Switch to cleaner fuel to much cleaner air: think tank
Noxious exhaust emissions from cruise ships calling at the city will be cut significantly if the vessels switch to using low-sulphur fuel or shore power, local think tank Civic Exchange says.
Simon Ng Ka-wing, the centre's head of transport and sustainable research, said there would have been a 71 per cent cut in sulphur dioxide emissions last year if the 2,185 cruise ships that called at Hong Kong had used low-sulphur fuel instead of the dirtier marine bunker fuel. Particulate matter emissions would have fallen by 60 per cent, he said.
Low-sulphur fuel has a sulphur content of 0.5 to 1 per cent, compared with bunker fuel's 4.5 per cent.
Based on the 16 cruise ships booked to berth at the Kai Tak cruise terminal between June and April 2014, Ng said, sulphur dioxide emissions would be reduced by 83 per cent and particulate matter by 78 per cent if the vessels used cleaner diesel.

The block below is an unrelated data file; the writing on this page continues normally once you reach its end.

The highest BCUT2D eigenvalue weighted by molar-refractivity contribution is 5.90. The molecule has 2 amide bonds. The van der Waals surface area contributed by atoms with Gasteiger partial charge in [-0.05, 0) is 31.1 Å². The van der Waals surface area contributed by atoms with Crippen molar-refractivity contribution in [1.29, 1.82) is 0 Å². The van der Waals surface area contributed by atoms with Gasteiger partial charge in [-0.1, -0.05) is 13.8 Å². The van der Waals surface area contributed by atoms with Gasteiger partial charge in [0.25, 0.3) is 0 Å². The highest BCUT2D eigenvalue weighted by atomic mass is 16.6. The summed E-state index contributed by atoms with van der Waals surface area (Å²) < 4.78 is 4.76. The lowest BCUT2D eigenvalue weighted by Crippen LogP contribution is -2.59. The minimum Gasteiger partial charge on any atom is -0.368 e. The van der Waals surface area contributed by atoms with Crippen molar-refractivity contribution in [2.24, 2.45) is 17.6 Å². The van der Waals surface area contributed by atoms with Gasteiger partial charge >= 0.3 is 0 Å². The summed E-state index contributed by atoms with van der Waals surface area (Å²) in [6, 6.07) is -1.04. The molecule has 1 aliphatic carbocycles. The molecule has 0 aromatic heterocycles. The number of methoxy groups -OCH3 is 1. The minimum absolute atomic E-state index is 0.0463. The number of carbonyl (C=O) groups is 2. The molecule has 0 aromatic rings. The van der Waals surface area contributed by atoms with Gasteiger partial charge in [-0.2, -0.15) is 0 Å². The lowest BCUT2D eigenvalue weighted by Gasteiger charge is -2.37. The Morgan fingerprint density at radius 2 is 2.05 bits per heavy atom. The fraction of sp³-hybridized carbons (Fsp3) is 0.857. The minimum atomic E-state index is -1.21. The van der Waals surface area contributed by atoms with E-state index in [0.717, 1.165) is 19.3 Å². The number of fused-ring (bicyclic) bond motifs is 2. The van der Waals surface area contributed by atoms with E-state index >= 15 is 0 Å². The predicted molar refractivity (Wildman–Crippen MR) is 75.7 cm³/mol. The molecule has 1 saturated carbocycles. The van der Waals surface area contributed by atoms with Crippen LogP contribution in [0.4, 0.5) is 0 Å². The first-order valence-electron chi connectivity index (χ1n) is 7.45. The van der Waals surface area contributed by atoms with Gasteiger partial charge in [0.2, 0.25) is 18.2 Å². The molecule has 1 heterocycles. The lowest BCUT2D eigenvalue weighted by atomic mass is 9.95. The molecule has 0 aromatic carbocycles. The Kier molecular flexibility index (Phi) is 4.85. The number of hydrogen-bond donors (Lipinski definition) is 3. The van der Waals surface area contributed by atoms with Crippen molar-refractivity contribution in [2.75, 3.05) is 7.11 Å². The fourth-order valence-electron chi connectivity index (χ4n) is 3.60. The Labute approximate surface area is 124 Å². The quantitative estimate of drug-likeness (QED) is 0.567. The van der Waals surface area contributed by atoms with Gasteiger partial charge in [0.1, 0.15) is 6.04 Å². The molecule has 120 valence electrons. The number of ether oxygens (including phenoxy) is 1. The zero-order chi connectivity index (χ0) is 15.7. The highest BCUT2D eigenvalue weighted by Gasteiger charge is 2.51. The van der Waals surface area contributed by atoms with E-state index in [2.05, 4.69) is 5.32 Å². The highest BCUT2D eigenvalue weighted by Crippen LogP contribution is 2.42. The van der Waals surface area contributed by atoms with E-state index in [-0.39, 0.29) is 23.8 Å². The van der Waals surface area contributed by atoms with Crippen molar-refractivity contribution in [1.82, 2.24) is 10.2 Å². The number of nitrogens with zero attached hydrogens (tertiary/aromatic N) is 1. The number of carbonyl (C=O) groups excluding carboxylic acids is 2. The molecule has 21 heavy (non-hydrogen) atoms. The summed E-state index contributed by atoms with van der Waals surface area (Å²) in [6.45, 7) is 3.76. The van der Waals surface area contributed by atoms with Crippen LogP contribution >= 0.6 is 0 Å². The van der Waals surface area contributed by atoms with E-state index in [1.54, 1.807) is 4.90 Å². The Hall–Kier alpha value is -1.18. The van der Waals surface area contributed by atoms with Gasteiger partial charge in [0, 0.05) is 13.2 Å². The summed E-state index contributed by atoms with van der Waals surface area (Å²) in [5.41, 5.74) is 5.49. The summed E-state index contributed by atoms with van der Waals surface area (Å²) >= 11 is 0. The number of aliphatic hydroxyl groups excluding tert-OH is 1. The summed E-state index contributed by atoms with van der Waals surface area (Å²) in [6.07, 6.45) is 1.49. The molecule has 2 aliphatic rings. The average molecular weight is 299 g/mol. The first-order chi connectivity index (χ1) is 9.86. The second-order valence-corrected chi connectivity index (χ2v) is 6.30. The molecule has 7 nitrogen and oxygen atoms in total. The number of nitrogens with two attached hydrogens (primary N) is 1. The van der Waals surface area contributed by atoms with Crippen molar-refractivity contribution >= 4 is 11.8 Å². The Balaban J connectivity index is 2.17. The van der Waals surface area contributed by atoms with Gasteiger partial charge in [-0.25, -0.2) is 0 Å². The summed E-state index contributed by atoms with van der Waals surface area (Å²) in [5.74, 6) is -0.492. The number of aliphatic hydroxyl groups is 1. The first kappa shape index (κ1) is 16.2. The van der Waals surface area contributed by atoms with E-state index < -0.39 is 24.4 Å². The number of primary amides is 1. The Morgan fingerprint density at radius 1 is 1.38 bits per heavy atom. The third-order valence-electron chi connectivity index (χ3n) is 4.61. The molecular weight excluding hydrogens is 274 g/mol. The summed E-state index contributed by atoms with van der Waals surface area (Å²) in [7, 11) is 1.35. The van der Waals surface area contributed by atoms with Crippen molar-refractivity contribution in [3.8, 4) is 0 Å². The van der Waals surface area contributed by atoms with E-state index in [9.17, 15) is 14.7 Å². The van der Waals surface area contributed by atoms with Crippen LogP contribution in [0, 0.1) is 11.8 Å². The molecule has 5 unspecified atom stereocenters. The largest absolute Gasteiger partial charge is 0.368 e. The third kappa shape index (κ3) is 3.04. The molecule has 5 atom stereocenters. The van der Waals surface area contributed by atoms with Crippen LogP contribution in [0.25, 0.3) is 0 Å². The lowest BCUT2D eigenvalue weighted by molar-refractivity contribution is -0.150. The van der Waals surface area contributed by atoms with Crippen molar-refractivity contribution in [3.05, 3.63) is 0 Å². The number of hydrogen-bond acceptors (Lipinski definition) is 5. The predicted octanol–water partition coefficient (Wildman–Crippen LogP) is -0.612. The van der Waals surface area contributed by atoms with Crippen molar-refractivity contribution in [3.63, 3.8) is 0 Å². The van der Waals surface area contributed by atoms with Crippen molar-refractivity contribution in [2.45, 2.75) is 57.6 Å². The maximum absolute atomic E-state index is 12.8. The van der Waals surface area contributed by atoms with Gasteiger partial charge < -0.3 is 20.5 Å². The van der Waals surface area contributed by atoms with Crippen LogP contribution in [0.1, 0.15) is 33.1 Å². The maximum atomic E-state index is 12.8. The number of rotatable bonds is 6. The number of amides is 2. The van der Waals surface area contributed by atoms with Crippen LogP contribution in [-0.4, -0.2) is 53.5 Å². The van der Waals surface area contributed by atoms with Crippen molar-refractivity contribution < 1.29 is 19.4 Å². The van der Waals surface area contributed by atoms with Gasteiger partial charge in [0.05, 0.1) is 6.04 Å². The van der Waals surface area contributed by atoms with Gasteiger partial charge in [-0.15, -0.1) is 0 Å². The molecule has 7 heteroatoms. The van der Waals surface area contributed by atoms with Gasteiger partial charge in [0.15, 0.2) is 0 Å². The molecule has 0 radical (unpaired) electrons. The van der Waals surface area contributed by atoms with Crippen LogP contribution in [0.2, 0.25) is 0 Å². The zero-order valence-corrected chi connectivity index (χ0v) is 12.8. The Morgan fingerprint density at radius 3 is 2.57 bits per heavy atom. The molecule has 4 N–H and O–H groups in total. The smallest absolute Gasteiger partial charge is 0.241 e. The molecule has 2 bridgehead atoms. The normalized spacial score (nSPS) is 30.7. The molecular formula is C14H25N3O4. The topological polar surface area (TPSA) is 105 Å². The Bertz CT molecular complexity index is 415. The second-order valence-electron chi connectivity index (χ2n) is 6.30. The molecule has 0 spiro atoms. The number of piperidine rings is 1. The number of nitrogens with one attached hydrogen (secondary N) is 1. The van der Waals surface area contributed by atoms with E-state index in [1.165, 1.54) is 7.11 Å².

But if they did not, they would emit 43 tonnes of sulphur, 44 tonnes of nitrogen dioxide and 5 tonnes of particulate matter in just this year alone, he said.
Industry sources, however, argue that the vessels calling at Kai Tak in the first year will account for less than 0.4 per cent of the city's total marine emissions. This included pollution caused by container ships, tankers, river trade vessels, ferries and pleasure craft, they said.
"There would be a very substantial improvement by switching to low-sulphur diesel at berth," Ng said. This would benefit residents in the pollution hotspots of Tsim Sha Tsui, Hung Hom and Kowloon Bay, where most cruise ships currently moor.
Another option, Ng said, was to use shore power, which was more suitable at Kai Tak where there was space to install the equipment rather than at Ocean Terminal. But more research had to be done to see if shore power was cheaper and environmentally beneficial than low-sulphur diesel, he said.
Civic Exchange hosted a workshop yesterday that attracted about 20 cruise and shipping industry representatives to brief the sector about its cruise ship emissions report.
Ng said the paper was "a first step to engage the cruise industry in Hong Kong". "By speaking directly to the cruise industry, we shall learn more about … what their major concerns are about government control and regulation," he said.